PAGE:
POST CARDS FROM THE MUSE

Music to Write By

By Nandy Ekle

 I love all kinds of music and this time of year is rich with tunes. There are hymns to God as well as love to fellow man. There are songs about the magic of the season and joy of children learning about Christmas. And there are always love songs because this time of seems to inspire romance.

For the past few mornings I have woken up with a certain song in my head that I’ve heard on the Christmas radio station. It’s not necessarily a happy song, and that’s why it continues to play through my brain. I know there’s a story in that song.

When I hear the words, its’ easy to slide into that zone and visualize the confusion and torment the singer feels. I hear, see, and feel the whole thing play out. I can even smell the scents in the room where the holiday party is taking place. The character in my head picks up a nibble from a tray and I taste the morsel as he/she pops it into his/her mouth.

My job now is to write down what my character tells me through the song. I need to let go of the reins and let the zone overtake me completely to get my own words on paper.

Listen to one of your favorite Christmas songs and let your senses take over. Let the magic of the season write the story for you.

Congratulations. You have just received a post card from the muse.

Become the Expert


POST CARDS FROM THE MUSE

Become the Expert

I’ve heard many many times that a writer should write what they know. If you know romance, write romance. If you know children, write for children. If you mystery and murder . . .

Well then there’s the other side of the argument which says, “Write outside of the box. Expand your horizons.” Learn space travel. Learn brain surgery or international spying or mystery and murder . . .

The point is this. You can write what you know while you broaden your horizons. The answer is at your local library, or even better, in your computer.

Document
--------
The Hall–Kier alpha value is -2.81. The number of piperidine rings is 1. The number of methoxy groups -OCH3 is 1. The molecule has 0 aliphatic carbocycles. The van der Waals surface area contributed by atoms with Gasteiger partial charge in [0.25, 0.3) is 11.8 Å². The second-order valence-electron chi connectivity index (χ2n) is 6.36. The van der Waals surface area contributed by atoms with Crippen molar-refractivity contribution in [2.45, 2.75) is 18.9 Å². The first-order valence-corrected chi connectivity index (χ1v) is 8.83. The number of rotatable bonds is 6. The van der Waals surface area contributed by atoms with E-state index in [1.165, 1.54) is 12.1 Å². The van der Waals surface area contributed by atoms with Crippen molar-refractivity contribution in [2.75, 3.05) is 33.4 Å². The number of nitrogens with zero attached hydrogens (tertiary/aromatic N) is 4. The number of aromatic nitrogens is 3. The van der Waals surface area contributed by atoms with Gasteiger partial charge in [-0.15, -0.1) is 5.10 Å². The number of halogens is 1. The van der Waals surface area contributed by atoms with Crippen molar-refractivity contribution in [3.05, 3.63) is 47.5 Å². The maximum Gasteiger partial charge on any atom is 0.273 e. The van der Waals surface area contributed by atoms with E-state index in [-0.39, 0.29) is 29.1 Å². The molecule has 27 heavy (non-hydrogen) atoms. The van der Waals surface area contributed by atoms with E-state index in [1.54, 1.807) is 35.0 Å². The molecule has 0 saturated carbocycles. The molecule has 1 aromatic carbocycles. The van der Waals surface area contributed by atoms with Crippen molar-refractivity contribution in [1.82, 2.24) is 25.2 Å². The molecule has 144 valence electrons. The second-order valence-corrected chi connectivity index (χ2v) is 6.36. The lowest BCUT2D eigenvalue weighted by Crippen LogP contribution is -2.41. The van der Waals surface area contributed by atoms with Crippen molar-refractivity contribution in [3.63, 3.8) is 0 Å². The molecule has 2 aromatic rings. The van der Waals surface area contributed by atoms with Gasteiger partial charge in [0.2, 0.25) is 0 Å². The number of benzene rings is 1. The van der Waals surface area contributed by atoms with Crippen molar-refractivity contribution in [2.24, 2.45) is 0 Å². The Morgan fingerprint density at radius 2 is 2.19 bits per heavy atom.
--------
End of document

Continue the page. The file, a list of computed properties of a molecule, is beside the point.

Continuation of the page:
Research.

You have a great idea that screams for attention. But you’ve never been to a fortune teller, or outer space or a battlefield or in a failing love affair. You can learn these things by reading books on the subjects, or “google” them and add a new expertise to your ever growing education.

Congratulations. You have just received a post card from the muse.

Nandy Ekle

Become the Expert


POST CARDS FROM THE MUSE

Become the Expert

I’ve heard many many times that a writer should write what they know. If you know romance, write romance. If you know children, write for children. If you mystery and murder . . .

Well then there’s the other side of the argument which says, “Write outside of the box. Expand your horizons.” Learn space travel. Learn brain surgery or international spying or mystery and murder . . .

The point is this. You can write what you know while you broaden your horizons. The answer is at your local library, or even better, in your computer.

Research.

You have a great idea that screams for attention. But you’ve never been to a fortune teller, or outer space or a battlefield or in a failing love affair. You can learn these things by reading books on the subjects, or “google” them and add a new expertise to your ever growing education.

Congratulations. You have just received a post card from the muse.

Nandy Ekle